How long will that career with the Lobos continue? Although he still has a year of athletic eligibility left, Kirk said he hasn’t made up his mind.
“Right now, all my energy focused on what’s in front of me, the NCAA tournament,” he said. “It’s hard to say like, ‘hey, what’s going to be after this season? But I’m kind of taking it like, ‘hey, this could be my last NCAA tournament, or it may not be.
“Obviously after the season, after all that works out, I’ll sit down with Pops and I’ll sit down with my mom and my sister and the coaches will be involved a little and we’ll see what’s best for me. And honestly, we’re going to weigh all the options, if that’s go to the draft, if that’s come back to New Mexico, come back and play college somewhere else. All of those are options, so we’ll have to sit down and figure that out.”
Kirk’s “Pops,” of course, is Alan Kirk, Los Alamos’ municipal judge and Hilltopper head coach during Alex’s career.
This season, Kirk posted his biggest point-scoring contest in an early season loss to Massachusetts, dropping in 32 points, and grabbed a career-high 16 rebounds in a key victory over UNLV in early February.
Last summer, Kirk was selected to represent Team USA at the World University Games in Kazan, Russia, joining some of the top talent in the country, including Creighton’s Doug McDermott and Louisville’s Luke Hancock.
One of the players that also tried out for the team was Chasson Randle, a very solid player for Stanford’s Cardinal.
In preseason 2013-14, he was among the players on the “watch list” for the Wooden Award, an annual award presented to the top collegiate player in the country.
Although he had a very good season, averaging 13.6 points and 8.7 boards, Kirk’s play was overshadowed by fellow UNM post Cameron Bairstow, who posted one of the Lobos’ best statistical seasons in history. Bairstow, a senior, averaged 20.3 points per game, hitting 55.6 percent of his attempts from the floor, and grabbing 7.4 rebounds per contest.
Should Kirk elect to turn pro, he would bring a lot to the table. Along with his height and his 7-foot, 2-inch wingspan, Kirk also has excellent shooting range for a big man — he is a competent spot-up shooter and has hit 35 3-pointers in his career, including 12 this season — and can even put the ball on the floor when he needs to.
This season, Kirk had to sit out two games due to a foot injury — road games against Colorado State and Utah State — but said he was able to get his legs back in a short period of time and finish out the MW season strong.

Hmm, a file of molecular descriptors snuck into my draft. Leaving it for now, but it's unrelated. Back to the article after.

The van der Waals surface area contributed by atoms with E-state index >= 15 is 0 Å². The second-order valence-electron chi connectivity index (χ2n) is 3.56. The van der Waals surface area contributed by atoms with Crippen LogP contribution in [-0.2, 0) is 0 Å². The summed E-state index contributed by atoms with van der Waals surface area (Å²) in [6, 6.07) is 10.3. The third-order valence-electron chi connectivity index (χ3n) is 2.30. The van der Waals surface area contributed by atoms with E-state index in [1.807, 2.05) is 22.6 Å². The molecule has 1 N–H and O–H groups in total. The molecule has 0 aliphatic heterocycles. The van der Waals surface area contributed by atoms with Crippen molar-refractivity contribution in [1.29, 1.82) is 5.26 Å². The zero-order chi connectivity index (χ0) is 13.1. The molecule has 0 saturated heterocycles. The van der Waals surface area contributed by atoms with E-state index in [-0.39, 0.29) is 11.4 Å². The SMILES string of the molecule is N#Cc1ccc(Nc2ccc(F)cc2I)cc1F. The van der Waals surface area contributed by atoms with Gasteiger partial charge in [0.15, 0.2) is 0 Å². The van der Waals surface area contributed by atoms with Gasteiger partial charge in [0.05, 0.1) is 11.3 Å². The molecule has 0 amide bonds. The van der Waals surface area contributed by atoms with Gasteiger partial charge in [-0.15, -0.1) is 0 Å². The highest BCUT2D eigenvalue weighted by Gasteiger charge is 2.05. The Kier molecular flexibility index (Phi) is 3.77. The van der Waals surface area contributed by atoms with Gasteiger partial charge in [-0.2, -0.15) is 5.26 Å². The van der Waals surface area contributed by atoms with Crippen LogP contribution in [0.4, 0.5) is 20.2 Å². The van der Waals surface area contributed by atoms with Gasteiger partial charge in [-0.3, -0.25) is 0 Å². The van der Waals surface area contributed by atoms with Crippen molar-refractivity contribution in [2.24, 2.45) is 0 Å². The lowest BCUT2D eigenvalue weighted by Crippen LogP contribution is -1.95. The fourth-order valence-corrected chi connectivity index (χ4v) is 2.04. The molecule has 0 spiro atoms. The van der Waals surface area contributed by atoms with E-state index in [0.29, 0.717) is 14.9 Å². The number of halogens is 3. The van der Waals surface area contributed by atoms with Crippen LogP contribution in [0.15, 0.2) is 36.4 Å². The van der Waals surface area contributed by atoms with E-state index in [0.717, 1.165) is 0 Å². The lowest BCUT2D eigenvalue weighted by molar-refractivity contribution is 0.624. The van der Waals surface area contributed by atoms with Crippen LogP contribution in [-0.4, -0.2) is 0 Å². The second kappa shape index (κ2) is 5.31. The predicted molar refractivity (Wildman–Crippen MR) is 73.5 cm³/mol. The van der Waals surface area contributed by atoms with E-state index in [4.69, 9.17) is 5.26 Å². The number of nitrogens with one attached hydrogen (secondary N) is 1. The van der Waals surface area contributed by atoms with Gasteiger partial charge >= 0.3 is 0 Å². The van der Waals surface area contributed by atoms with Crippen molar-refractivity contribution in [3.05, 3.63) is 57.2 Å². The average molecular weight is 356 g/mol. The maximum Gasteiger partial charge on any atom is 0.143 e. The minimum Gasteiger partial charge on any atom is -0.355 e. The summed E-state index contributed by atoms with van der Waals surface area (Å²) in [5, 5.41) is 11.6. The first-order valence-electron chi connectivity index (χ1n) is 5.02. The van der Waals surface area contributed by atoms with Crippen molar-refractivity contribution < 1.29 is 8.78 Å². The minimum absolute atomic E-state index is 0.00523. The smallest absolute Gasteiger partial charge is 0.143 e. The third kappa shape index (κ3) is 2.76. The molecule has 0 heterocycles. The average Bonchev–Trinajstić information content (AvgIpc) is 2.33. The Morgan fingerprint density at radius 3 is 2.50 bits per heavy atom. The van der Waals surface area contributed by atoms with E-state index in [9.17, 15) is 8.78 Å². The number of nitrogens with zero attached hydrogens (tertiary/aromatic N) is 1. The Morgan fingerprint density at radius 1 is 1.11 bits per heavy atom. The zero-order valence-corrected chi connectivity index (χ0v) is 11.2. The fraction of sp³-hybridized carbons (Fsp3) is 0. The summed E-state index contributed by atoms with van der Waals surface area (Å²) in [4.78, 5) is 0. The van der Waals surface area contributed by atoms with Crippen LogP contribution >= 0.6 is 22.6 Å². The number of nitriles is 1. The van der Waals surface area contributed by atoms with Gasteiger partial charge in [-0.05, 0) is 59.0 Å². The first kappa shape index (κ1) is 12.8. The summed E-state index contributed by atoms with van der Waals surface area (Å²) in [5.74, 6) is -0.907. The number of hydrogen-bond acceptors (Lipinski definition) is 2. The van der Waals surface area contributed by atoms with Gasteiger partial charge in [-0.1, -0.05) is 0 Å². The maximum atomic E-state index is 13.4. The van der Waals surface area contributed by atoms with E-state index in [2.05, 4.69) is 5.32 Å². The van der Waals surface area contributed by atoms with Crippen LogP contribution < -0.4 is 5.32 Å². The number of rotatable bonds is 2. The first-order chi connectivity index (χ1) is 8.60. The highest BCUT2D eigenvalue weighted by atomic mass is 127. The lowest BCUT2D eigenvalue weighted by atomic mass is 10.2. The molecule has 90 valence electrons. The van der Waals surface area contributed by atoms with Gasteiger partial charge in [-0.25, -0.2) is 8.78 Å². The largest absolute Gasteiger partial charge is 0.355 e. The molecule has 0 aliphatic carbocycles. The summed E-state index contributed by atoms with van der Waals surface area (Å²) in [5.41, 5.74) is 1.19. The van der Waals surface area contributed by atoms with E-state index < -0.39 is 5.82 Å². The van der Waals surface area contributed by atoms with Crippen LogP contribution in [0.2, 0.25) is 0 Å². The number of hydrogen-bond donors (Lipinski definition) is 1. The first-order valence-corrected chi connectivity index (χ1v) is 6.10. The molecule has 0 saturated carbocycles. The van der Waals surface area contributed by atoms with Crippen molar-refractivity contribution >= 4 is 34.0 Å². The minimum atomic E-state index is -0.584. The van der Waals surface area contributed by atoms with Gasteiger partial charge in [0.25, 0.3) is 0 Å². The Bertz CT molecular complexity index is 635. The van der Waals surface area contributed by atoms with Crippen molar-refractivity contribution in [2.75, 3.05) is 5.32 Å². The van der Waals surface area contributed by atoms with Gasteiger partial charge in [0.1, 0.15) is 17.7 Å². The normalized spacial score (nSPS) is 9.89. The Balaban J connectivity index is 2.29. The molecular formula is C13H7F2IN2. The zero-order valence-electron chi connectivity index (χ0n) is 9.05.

Kirk said heading into the NCAA tournament that he’s not worried about the team’s performance against Harvard last year — the Lobos were a No. 3 seed in the West Region, but fell to the 14th-seeded Crimson 68-62 in Salt Lake City. Harvard nailed a whopping 9 3-pointers in that game, while UNM played a shaky first half and uneven second half and never found any rhythm.
But that game is in the past and Kirk said he’s thrilled about the opportunity to go back and do it again.
“It’s kind of a dream to be able to go to the tournament,” he said. “Not many kids from Los Alamos, N.M., have been able to say, ‘hey, I’m going to go play for the best team in my state,’ and be able to take that to the NCAA tournament. Hopefully, we can make some noise.”
Kirk thinks the team should have some momentum after its win in the MW tournament, toppling No. 1 seed San Diego State in the championship game, the last of three very tough games the Lobos had to win to defend their conference title.
And the Lobos’ fan base, as well as his personal cheering squad, have been a big part of that.
“I really want to thank everybody from Los Alamos that have really supported me,” he said. “The people from Los Alamos that have really stuck with me from the beginning, Los Alamos and White Rock, that’s where I’m from, just to have their support and see if we can get this thing done. Let’s see if we can get a kid from Los Alamos to the Sweet 16.“